Thursday, 2 April 2015

Secret London Part Two

In my short story 'The Assertiveness Group', the heroine, Madeleine, and her lover, Dorian, visit three unusual London museums: Leighton House Museum, John Soane's Museum and the Hunterian Museum. On 25th March 2015 I visited the three of them with my mum.

I'm not sure what I was expecting in the Leighton House Museum apart from the Arab Hall, however what I received was an unexpected treasure. Beautiful, sumptuous and amazing are just three of the adjectives I would use to describe Leighton House. The museum is an exquisitely kept artist's house, full of rich colours, deep reds and vivid blues, polished tiles, Arabian rugs, stained glass and heavy wood. Our visit coincided with an exhibition of Victorian romantic art; the pre-Raphaelites, Edward Burne Jones and John Waterhouse. We were also fortunate enough to have a very informative guide who was telling us how important the Royal Academy's Summer Exhibition was to artist's reputations, careers and fortunes. It was all very illuminating.

John Soane's House is the London residence of a well known nineteenth century architect. As well as his architectural plans and drawings; it is stuffed full of 'things' he collected throughout his life, including sculptures, plaster casts and cork models. My favourite part of the exhibition was the guide's explanation of the Hogarth series of pictures 'The Rake's Progress', which follows the antics of a rich young man from inheritance to madhouse; a sobering tale indeed.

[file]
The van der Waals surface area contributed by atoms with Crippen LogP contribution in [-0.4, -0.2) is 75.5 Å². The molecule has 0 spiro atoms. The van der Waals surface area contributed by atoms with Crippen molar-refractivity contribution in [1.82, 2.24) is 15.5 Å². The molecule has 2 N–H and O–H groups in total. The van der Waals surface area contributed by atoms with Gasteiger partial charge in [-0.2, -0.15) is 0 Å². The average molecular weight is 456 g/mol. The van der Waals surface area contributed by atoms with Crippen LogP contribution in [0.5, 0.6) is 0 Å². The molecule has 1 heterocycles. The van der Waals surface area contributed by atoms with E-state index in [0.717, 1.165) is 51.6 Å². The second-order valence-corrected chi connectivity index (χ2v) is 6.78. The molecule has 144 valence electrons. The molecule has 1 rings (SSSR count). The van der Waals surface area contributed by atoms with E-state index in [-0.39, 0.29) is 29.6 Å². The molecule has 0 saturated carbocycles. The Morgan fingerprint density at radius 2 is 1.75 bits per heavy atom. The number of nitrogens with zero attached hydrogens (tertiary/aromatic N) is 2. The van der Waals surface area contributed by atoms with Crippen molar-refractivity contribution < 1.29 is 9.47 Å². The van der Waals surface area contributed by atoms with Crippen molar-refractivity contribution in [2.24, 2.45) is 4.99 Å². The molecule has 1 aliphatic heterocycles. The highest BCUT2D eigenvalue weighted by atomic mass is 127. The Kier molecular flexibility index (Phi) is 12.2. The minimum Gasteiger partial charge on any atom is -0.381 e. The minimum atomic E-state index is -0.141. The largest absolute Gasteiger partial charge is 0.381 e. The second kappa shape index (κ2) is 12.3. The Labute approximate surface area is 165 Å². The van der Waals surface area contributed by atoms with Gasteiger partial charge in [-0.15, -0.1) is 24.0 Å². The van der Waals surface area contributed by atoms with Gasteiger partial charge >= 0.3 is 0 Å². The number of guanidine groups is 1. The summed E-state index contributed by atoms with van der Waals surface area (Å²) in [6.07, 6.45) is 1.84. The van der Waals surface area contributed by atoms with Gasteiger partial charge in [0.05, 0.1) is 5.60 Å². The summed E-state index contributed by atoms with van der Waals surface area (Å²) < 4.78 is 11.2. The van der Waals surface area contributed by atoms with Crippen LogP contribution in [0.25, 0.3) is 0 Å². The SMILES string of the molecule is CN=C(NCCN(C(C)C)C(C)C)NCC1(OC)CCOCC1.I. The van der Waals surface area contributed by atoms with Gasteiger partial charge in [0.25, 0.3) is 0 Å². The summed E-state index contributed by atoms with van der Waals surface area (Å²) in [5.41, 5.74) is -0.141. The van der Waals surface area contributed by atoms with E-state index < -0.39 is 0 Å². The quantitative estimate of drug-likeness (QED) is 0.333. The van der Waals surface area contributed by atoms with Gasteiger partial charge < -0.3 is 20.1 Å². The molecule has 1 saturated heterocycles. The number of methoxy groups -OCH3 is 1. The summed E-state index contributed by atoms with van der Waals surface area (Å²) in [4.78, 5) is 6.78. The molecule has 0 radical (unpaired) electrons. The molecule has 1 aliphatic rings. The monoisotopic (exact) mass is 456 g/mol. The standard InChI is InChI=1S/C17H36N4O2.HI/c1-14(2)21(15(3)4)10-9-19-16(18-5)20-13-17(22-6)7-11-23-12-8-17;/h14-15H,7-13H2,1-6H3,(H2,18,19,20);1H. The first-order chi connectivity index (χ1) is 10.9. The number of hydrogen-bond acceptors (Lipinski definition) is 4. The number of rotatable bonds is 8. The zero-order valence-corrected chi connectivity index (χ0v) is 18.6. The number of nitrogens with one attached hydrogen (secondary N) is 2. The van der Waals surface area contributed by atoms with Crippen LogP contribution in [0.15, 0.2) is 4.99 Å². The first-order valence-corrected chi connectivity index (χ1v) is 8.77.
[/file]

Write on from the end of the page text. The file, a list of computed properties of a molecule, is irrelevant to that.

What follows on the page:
The Hunterian Museum is the museum of the Royal College of Surgeons. It has a large collection of specimens in preserving jars from the insect, animal and human worlds. The two aspects of the museum that meant the most to me were first the art collection and the view that medicine and art were once not considered to be the poles apart occupations they appear today, but once doctors and artist worked together particularly in the field of anatomy. The other part of the museum that moved me most was the part devoted to the pioneers of plastic surgery in the first world war; the surgeons who worked at putting injured soldiers' faces back together. It was marvellous and humbling to see how the doctors helped the wounded soldiers get back some semblance of normality. The overall feeling I got from the museum was the ides of how fragile human beings really are.

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